Lit & Links

‘Working on it
Literature and links relevant to the decsription and discussion of lakes, streams and wetlands of Sandy lake and Environs.

Natural Freshwater Lakes and Ponds in New Hampshire: Draft
Nichols, W. F. 2015.NH Natural Heritage Bureau. Includes descriptions of wetland vegetation in relation to lake & pond trophic status

Aquatic vegetation of Nova Scotian lakes differing in acidity and trophic status
Diane S.Srivastava, Cynthia A.Staicer, & Bill Freedman 1995. Aquatic Botany 51: 181-196

Peverill’s Brook – An Atlantic Salmon Conservation Foundation and Adopt-a-Stream Sponsored Project
“At Peverill’s Brook this summer, we measured the area that needed and could be worked on to determine the amount of digger logs we could install. Among all of our other work, this summers crew (2012) managed to install eleven logs along Peverill’s and enhanced one natural rock sill. We divided the stream into a lower and upper section, between which lies marsh lake. These before and after pictures clearly illustrate the narrowing of the channel widths, and when the water is high, how much oxygen gets plunged into the river as pools get dug out for the fish.”

The Canadian Wetland Classification System, 2nd ed.

Methods for evaluating wetland condition #7 Wetlands Classification
U.S. EPA, 2002.

“WALKING THE RIVER” A Citizen’s Guide to Interpreting Water Quality Data
Nova Scotia Salmon Association NSLC Adopt-a-Stream Program April 2014 Version

The effects of land use changes on water quality of urban lakes in the Halifax-Dartmouth region: Sandy Lake
Pages from Paul Mandel, MSc thesis, Dalhousie University, 1994

Principles and Guidelines for Ecological Restoration in Canada’s Protected Natural Areas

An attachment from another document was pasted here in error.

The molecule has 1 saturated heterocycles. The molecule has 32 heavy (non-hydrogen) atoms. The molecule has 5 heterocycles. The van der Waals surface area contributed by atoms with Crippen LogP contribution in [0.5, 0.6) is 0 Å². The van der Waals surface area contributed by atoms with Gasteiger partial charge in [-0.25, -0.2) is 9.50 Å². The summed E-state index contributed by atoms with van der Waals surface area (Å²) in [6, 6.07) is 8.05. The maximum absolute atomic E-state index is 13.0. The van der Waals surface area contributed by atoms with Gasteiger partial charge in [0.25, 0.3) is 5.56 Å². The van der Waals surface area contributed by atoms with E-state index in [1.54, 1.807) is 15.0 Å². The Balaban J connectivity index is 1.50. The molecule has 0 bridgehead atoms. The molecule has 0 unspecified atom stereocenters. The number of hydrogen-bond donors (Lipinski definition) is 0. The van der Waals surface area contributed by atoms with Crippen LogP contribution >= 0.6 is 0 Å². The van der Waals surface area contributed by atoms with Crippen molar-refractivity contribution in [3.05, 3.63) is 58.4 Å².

National Parks Directorate, Parks Canada Agency Gatineau, Quebec. 2008

Fish Friends 2019 final Report
Sackville Rivers Association

Field guide to algae and other “scums” in ponds, lakes, streams and rivers
Miriam Steinitz Kannan and Nicole Lenca, Northern Kentucky University 2013

Cyanobacteria Presence in Four Lakes in the Halifax Regional Municipality (HRM), Nova Scotia
Betts, Rebecca A. Dalhousie University Graduate thesis 2018. “The major objective of this project is to assess the presence of cyanobacteria (organisms that can pose serious challenges for drinking water treatment systems), in Halifax water supplies using DNA typing to identify cyanobacteria species. Four lakes in the Halifax Regional Municipality (HRM), NS, were chosen due to their differing water chemistry. A total of 35 taxa of cyanobacteria and one taxa of unassigned bacteria were detected, of which, 15 genera of cyanobacteria were identified. Of those genera, 11 have been associated with cyanotoxins, which are harmful to humans and animals. Supplementary data showed that two of the four lakes had higher pH, alkalinity, TN, TP and turbidity means than the others, and had detectable cyanotoxins and algal blooms after periods of rain followed by long periods of warm, dry, relatively calm weather. This thesis will provide a foundation for future experiments into lake and cyanotoxin management.”

Lake classification in Nova Scotia from phosphorous loading, transparency and hypolimnetic oxygen consumption
Schwartz, P. Y. and Underwood, J. K. Proc. Nova Scotian Institute of Science 1986. “Three indices of eutrophication are used to compare effects of urbanization on seven headwater lakes near Halifax, Nova Scotia. Annual (1983) inputs of phosphorus were calculated and compared with lake Secchi transparencies and rates of consumption of hypolimnetic oxygen (Thienemann index). Results from transparency and oxygen deficits were similar but implied greater eutrophication than did the phosphorus index. Brief discussion of some inherent problems of each index is included.